A common consequence of R's nifty vectorization is confusion regarding how to use if when writing code. R's if function is not vectorized, which means it is usually not very useful when creating new variables, and users are better off instead using either ifelse or subscripting.
if is not vectorized
This example continues from the example in R's Vectorized Math and Custom Variable Creation.
Let's say we wanted to create a new variable containing a 1 if a person was below the average age, and a value of 2 otherwise. An obvious but wrong way of writing this would be:
if (age < Average(age)) 1 else 2
We can see the problem by working through how R would interpret this line of code. First, it replaces the variable names with the data:
Then, it calculates the average:
Then it recycles the average so that things match:
Then, it compares the two vectors, so we have:
And, at this stage, R will produce the following error the condition has length > 1, by which it means that if statements only work if there is a single TRUE or FALSE in the if statement, which is clearly not true in this case.
A solution to the problem above is to use instead ifelse. For example:
#test if each age is less than the overall average, if true the result is 1,
#if false the result is 2
ifelse(age < Average(age), 1, 2)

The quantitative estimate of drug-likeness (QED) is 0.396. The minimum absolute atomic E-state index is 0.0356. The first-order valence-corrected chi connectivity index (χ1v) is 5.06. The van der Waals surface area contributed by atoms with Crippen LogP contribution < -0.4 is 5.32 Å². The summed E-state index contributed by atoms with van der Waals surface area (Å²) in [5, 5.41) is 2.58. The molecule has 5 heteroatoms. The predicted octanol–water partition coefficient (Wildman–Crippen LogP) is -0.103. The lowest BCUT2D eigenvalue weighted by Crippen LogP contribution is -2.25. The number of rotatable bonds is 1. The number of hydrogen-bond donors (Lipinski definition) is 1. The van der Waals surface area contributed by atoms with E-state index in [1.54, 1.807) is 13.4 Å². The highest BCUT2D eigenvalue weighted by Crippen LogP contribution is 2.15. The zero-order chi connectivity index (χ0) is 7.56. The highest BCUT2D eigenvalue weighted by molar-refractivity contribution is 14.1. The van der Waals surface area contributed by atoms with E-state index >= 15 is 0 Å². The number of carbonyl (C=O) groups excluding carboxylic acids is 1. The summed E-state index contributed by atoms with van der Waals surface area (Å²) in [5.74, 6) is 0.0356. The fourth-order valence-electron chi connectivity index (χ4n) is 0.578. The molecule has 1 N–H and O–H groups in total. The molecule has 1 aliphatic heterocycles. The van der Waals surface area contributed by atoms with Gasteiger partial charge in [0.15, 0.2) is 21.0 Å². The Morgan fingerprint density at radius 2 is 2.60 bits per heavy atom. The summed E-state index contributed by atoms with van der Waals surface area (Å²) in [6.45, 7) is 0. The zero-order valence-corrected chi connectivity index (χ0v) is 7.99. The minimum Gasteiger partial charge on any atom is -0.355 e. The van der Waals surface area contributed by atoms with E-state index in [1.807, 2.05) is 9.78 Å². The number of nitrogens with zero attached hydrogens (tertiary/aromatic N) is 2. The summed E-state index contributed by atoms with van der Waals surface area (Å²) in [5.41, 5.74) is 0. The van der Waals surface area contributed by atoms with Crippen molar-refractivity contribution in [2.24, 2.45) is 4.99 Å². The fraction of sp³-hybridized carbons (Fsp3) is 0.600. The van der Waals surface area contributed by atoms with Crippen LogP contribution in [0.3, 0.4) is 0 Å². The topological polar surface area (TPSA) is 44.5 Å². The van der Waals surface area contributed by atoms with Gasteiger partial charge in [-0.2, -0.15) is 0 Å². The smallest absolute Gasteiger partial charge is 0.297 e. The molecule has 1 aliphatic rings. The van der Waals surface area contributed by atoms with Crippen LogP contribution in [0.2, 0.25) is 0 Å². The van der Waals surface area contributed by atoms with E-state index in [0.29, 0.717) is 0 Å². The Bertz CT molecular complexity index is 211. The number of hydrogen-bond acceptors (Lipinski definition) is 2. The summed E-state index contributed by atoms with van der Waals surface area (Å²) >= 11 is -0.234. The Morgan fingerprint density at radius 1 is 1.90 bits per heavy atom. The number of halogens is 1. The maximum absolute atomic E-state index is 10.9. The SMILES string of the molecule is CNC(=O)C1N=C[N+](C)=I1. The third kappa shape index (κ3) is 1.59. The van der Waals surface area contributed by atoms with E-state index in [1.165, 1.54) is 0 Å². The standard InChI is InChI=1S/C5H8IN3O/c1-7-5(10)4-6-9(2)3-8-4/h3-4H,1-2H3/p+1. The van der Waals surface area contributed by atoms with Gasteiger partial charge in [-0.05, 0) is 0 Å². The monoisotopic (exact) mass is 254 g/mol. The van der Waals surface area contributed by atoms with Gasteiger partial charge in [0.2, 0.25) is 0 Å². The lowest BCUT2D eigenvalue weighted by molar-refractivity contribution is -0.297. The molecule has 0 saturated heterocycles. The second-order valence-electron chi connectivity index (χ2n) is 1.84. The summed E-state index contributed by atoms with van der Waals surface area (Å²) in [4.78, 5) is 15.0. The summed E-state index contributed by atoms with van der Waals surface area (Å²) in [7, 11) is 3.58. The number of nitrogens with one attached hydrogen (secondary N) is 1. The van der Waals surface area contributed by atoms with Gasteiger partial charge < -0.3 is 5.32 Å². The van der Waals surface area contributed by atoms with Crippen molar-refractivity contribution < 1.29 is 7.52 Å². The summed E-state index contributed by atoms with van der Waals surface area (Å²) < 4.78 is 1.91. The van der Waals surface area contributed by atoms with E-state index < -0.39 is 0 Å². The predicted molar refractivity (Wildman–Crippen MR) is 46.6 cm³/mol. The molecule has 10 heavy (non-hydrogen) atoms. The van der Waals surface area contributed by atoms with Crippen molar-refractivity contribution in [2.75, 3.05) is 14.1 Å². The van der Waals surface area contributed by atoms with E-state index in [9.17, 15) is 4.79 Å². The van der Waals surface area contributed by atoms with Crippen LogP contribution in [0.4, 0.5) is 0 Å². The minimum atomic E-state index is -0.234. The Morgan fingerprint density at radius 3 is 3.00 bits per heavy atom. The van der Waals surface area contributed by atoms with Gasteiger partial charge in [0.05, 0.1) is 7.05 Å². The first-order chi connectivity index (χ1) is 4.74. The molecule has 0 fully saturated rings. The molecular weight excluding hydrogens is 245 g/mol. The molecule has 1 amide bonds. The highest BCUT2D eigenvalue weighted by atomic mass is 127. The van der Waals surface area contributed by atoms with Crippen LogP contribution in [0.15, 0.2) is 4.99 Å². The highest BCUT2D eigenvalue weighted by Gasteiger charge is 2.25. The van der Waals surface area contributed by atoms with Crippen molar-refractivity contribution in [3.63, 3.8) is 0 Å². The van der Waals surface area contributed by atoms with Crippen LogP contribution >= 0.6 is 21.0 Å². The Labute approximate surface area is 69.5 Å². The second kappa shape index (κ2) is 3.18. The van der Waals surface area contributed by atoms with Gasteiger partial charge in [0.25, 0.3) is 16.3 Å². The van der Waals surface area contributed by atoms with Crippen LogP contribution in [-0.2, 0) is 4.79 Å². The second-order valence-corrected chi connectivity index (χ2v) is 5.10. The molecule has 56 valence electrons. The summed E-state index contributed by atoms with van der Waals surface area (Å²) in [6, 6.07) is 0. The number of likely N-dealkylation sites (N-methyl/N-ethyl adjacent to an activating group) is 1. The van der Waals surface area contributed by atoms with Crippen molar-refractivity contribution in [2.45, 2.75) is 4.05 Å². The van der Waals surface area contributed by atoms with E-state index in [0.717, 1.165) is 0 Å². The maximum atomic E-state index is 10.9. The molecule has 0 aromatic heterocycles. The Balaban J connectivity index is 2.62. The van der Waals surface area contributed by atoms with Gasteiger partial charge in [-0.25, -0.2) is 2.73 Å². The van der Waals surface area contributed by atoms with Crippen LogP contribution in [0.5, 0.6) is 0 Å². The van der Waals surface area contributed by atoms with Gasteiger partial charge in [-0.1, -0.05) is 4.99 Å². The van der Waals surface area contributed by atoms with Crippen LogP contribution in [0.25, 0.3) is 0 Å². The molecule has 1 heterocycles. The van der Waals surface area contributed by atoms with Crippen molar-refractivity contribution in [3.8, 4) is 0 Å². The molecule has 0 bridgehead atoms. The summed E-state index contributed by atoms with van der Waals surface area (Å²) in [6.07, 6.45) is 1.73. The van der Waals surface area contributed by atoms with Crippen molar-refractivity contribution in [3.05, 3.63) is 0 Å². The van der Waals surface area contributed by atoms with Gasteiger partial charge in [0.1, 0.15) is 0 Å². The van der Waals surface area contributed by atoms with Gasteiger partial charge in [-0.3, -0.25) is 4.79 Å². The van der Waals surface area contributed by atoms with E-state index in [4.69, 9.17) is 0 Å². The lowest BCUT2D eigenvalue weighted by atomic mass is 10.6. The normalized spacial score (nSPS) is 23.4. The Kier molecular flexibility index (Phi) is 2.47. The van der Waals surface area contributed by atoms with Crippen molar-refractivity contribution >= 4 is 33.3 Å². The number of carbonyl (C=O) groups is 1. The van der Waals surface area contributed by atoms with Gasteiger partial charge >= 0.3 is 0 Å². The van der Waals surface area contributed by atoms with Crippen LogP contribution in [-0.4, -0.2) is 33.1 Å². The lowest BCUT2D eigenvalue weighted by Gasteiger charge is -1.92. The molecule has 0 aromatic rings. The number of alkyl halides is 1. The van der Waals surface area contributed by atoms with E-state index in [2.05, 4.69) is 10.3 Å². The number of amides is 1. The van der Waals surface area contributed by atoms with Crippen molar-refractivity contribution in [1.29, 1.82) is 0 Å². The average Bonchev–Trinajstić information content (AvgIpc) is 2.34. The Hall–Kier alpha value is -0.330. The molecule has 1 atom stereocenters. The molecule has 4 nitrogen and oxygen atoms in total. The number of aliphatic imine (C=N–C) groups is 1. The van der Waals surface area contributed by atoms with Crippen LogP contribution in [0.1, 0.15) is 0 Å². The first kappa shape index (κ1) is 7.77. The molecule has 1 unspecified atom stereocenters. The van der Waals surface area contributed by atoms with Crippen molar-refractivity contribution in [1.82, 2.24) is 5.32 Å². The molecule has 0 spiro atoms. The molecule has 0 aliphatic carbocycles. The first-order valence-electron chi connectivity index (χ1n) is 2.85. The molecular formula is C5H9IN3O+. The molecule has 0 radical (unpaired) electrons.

Note that ifelse uses commas and closes the parentheses at the end of the function. This is evaluated as follows:
R then looks at the three elements of the function, separated by commas, and evaluates them one at a time, giving us:
Now, just as described in R's Vectorized Math and Custom Variable Creation, R needs to use recycling to stretch the 1s and 2s to match the vectors of trues and falses, giving us:
Many functions in R, including ifelse (but not including if) are vectorized, which means that the function itself is just repeated to occur the same number of times as there are elements in each of the vectors:
This then returns a vector of length 11.
Another way of achieving the same outcome is with the following code:
#create a vector containing 11 values of 2 (11 is the length of age)
out = rep(2, length(age))
#find positions in vector where age is less than the average and assign them a value of 1
out[age < Average(age)] = 1
#return the complete final result
The article How to Work with Conditional R Formulas describes more detail about how if and related statements work in R.
Adding Value Labels When Creating Variables describes how to create labels in categorical variables.
For a more general overview of using R in Displayr, see the Displayr Help section on R.